“I’m Sorry, Dave. That’s Checkmate.”
When Andrew Bujalski’s Computer Chess premiered at the Oak Cliff Film Festival, Texas Theatre (231 W. Jefferson Blvd.) paired it with a lobby chess battle: a tiny war waged and fought by humans. For its theatrical release weekend, the theater will hit the return key with “Texas Theatre Speed Chess Tournament: Man vs. Machine,” a series of five-minute blitz rounds happening at 7 p.m. Saturday. (Registration begins at 6 p.m.) The competition’s human victor will then face off against “HAL,” an Apple IIGS that Aviation Films’ Barak Epstein has treasured for 25 years — at last proving if mortal or machine can best etch a murderous path within 64 squares. Yes: Things are about to get extremely nerdy. Computer Chess is a DOS-rich fever dream in which characters become trapped in movement loops, psychedelics are consumed and you’re left awkwardly laughing at the physical and philosophical setbacks of its key players. Shot on black and white Sony AVC-3260 video cameras from 1968, the film is lit under purposeful duress, leveling its character’s foibles, insecurities and feelings of overconfidence under a home movie, pseudo-documentary glow. Catch it Friday through Sunday. Tickets cost $10.50. Visit thetexastheatre.com.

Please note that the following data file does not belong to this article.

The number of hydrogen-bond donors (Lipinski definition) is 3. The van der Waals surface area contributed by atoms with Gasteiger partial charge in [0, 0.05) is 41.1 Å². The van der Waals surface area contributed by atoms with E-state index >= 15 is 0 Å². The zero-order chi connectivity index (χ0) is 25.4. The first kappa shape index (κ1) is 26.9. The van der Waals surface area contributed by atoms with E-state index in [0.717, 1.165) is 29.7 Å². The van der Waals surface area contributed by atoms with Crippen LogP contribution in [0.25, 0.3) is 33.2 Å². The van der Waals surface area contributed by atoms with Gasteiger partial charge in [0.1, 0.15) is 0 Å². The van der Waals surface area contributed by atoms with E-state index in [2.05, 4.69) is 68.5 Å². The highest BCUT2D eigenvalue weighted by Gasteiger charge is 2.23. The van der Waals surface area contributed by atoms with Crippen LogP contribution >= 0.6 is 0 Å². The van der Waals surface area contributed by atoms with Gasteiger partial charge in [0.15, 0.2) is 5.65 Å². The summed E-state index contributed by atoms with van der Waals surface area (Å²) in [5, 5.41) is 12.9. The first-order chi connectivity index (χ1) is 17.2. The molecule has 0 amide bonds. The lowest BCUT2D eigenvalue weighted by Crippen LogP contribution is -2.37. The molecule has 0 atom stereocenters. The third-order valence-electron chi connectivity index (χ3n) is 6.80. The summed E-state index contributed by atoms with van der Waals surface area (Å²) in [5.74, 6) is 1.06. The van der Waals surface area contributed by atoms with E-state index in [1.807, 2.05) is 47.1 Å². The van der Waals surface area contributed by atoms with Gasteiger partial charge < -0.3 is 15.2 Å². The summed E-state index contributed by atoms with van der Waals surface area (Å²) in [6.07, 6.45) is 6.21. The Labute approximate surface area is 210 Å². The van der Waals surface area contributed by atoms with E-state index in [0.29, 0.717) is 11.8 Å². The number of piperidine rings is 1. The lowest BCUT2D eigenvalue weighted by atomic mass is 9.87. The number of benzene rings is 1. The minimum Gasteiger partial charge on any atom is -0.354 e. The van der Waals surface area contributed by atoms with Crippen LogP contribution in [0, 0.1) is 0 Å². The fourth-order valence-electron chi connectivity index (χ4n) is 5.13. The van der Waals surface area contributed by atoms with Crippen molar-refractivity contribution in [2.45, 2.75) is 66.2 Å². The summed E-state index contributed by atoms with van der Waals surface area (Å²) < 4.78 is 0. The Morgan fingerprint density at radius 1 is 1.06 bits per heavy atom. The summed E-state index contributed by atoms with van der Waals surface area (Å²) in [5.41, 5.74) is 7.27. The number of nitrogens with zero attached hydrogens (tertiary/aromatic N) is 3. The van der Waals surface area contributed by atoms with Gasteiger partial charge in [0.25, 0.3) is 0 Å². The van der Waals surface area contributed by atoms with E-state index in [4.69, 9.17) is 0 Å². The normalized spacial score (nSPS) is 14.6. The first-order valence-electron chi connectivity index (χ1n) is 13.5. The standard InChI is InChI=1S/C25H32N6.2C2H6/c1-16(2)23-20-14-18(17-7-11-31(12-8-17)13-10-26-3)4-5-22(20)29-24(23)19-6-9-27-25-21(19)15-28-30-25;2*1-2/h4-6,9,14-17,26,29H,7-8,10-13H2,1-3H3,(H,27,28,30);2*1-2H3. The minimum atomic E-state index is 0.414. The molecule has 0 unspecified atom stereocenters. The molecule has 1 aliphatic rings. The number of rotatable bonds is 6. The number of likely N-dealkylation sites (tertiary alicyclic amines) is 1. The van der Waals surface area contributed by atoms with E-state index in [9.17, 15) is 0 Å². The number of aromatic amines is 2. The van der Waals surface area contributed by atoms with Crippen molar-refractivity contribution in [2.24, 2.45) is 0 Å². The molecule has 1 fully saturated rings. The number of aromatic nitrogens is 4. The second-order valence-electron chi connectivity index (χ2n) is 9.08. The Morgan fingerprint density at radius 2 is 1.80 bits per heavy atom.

Sat., Aug. 31, 2013
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